However, seeing that your child is familiarizing with strangers, what you can do instead is consider seeking a therapist that is focused on children’s attachment.

The aim here is for the therapist to help you rejuvenate your connection with your child, creating a sense of safety and a healthy boundary between you and your child.

Furthermore, the therapist will help you to skillfully handle certain situations in ways that’ll enhance secure attachment, simultaneously, enlightening your child about safer means of familiarizing with strangers or restricting how they familiarize with strangers.

Disinhibited Social Engagement Disorder

We both know most children are naturally cautious about unfamiliar adults and that’s okay, a safety measure for the most part.

But on the other hand, some children don’t care about who they familiarize with—they are cautious of no one.

In such an excessive friendliness with strangers, it’s only safe to understand that children like that may be having Disinhibited Social Engagement Disorder.

Children having such disorder are not cautious of strangers and they wouldn’t mind wandering off blocks away with someone they just met or whoever offered them candy.

This creates a serious safety problem, especially in an unsafe world like ours where situations could easily get messy, plus the alarming rate of missing children in the United States.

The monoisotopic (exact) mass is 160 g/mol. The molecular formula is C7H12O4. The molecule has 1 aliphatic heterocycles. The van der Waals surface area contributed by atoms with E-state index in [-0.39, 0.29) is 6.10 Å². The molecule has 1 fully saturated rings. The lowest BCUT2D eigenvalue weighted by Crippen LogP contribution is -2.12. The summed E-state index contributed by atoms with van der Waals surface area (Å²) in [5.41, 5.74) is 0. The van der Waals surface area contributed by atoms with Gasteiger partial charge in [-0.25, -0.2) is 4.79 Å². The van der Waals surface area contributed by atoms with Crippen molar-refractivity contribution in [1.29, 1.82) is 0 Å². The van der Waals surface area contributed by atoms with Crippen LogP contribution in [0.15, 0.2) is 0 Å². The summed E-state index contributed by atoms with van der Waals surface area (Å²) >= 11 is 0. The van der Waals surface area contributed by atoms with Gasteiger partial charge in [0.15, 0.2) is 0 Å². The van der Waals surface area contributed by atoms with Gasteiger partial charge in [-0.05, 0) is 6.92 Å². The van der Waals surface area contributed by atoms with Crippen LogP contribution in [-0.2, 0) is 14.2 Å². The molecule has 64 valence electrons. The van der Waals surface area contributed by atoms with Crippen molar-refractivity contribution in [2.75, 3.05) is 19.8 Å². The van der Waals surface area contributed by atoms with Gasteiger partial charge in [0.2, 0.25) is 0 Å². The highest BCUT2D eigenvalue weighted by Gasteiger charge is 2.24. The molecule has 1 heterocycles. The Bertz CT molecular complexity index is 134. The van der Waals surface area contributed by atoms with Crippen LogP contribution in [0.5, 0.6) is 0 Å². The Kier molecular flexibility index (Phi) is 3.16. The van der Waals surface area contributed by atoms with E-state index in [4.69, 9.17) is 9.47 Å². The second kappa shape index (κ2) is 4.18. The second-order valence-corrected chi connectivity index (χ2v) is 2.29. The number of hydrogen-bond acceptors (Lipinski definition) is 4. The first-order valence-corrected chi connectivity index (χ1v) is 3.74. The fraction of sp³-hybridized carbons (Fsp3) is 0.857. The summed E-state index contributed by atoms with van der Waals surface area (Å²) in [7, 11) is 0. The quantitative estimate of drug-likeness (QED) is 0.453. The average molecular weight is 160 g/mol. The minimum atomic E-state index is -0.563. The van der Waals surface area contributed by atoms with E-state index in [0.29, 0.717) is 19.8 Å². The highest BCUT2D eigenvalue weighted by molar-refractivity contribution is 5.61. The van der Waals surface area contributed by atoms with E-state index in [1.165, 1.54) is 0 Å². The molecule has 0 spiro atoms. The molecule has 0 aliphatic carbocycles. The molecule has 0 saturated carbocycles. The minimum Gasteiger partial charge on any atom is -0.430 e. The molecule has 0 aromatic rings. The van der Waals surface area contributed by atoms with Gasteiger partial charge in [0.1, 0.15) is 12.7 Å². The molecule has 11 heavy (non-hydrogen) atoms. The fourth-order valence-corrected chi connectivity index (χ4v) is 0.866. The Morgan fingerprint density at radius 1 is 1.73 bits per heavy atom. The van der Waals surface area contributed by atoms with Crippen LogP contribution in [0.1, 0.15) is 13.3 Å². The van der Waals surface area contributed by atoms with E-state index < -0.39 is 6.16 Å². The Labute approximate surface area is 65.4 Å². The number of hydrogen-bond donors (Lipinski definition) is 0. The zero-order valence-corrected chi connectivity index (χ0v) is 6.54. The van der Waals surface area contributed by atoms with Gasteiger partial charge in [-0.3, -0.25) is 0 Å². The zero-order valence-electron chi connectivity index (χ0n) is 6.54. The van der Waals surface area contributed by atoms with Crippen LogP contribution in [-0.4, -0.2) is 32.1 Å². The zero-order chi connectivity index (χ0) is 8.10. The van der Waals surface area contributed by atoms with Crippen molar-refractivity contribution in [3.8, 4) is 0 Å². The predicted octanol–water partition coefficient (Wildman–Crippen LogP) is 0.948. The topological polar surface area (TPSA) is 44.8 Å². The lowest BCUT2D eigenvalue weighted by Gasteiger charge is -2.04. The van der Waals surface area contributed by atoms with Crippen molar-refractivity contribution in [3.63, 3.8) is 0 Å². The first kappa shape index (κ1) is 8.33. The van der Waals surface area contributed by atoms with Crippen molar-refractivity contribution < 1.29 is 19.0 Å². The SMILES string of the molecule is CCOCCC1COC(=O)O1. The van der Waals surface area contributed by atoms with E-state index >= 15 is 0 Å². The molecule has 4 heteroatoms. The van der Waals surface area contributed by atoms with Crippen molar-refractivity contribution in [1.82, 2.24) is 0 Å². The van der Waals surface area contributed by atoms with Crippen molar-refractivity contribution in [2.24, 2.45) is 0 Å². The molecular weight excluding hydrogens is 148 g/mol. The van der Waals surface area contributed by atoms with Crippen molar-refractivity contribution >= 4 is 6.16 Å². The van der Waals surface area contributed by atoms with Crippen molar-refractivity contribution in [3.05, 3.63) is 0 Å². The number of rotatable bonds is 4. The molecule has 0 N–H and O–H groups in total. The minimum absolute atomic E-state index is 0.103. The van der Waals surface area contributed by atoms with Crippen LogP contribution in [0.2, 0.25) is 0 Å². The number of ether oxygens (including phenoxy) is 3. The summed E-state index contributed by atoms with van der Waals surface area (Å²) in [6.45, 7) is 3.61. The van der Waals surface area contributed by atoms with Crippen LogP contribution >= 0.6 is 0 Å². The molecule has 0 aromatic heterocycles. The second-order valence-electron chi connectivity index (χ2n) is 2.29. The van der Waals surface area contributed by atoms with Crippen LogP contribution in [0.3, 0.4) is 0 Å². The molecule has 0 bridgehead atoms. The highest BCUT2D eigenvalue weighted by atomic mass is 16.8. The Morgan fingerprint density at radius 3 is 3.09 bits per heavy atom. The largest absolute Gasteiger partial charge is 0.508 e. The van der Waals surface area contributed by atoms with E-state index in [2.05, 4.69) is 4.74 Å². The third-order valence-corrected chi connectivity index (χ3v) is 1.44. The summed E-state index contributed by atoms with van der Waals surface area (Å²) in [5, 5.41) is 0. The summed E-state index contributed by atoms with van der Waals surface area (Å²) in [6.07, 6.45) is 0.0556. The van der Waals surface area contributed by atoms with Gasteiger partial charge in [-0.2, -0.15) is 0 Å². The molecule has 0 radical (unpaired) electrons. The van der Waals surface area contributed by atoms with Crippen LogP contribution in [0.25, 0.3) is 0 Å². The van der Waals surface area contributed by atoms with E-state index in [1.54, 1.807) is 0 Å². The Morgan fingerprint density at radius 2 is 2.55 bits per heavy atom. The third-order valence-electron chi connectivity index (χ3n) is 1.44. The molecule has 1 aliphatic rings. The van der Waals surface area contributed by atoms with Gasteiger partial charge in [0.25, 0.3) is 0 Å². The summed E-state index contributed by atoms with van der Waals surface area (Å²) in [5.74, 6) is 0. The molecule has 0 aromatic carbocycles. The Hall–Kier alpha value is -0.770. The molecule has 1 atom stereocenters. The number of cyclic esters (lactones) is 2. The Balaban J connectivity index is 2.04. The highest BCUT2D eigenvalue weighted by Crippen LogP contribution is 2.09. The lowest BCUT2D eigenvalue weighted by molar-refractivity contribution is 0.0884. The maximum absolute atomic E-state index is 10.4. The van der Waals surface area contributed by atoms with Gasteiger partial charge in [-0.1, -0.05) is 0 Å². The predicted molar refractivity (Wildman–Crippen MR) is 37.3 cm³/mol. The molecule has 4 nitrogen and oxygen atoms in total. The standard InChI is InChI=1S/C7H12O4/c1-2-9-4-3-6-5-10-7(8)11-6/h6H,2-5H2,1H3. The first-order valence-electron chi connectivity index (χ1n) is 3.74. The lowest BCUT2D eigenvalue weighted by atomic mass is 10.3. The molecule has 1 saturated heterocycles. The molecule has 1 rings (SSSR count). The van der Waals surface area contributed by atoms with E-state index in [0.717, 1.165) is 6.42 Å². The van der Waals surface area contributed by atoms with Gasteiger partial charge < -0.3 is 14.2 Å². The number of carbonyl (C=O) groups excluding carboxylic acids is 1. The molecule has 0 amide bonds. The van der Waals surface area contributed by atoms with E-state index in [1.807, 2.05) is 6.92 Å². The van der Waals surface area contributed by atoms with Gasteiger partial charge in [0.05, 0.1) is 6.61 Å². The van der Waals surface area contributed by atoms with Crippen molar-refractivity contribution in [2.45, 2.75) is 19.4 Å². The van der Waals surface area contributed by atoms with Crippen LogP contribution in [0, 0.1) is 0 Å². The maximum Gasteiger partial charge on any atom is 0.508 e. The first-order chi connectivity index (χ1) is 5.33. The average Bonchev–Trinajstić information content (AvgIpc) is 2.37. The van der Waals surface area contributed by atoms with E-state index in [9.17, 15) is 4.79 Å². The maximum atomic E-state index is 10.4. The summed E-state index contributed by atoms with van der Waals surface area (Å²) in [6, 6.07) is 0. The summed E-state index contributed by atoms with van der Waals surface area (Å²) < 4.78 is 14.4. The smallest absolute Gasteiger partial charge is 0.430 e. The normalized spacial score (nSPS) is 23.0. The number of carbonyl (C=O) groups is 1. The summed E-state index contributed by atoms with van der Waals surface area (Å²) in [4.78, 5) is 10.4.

Statistically speaking, the FBI has confirmed that approximately 840,000 children go missing (abduction, seduction-when the child goes willingly, etc.) every year in the United States.

Also confirms that a child goes missing approximately every 40 seconds in the US.

While most of these cases are quickly resolved with the help of technological advancement, some don’t make it back alive (either got killed by their abductors or never get to hear from them again), and some remained as open cases.

In light of that statistics, it’s obvious children are not safe around strangers.

In other words, children are not safe in the absence of their parents or a trusted family member.

And unless proper treatment is initiated to correct that disorder, things could get worse from there.

Maybe like your 4-year-old, all by him/herself sitting on the next plane to The Bahamas. Lol.

Signs Of Disinhibited Social Engagement Disorder

First off, note that because your child is too familiar with strangers doesn’t confirm he/she is having Disinhibited Social Engagement Disorder.

For a child to reach the diagnostic standard of that disorder, he/she must exhibit a sequence of behavior involving approaching and interacting with strangers, and also showing any two of the following behaviors:

  • Extreme verbal or physical familiarity that’s not in accordance with social norms and culturally sanctioned dispositions.
  • The tendency to wander off with unfamiliar adults with very little or no hesitation.
  • Reduced reticence in approach and interaction with unfamiliar adults or strangers.

Also note: a child can only reach the standard of Disinhibited Social Engagement Disorder provided, the behavioral pattern is not an effect of Impulse Control Disorder

This is a disorder that makes its victims unable to resist the sudden and forceful urge to carry out something, even if it violates social norms or other acceptable social behaviors.

That said, some of the signs to look out for when trying to understand if your child is having the Disinhibited Social Engagement Disorder includes:

No Preferred Caregiver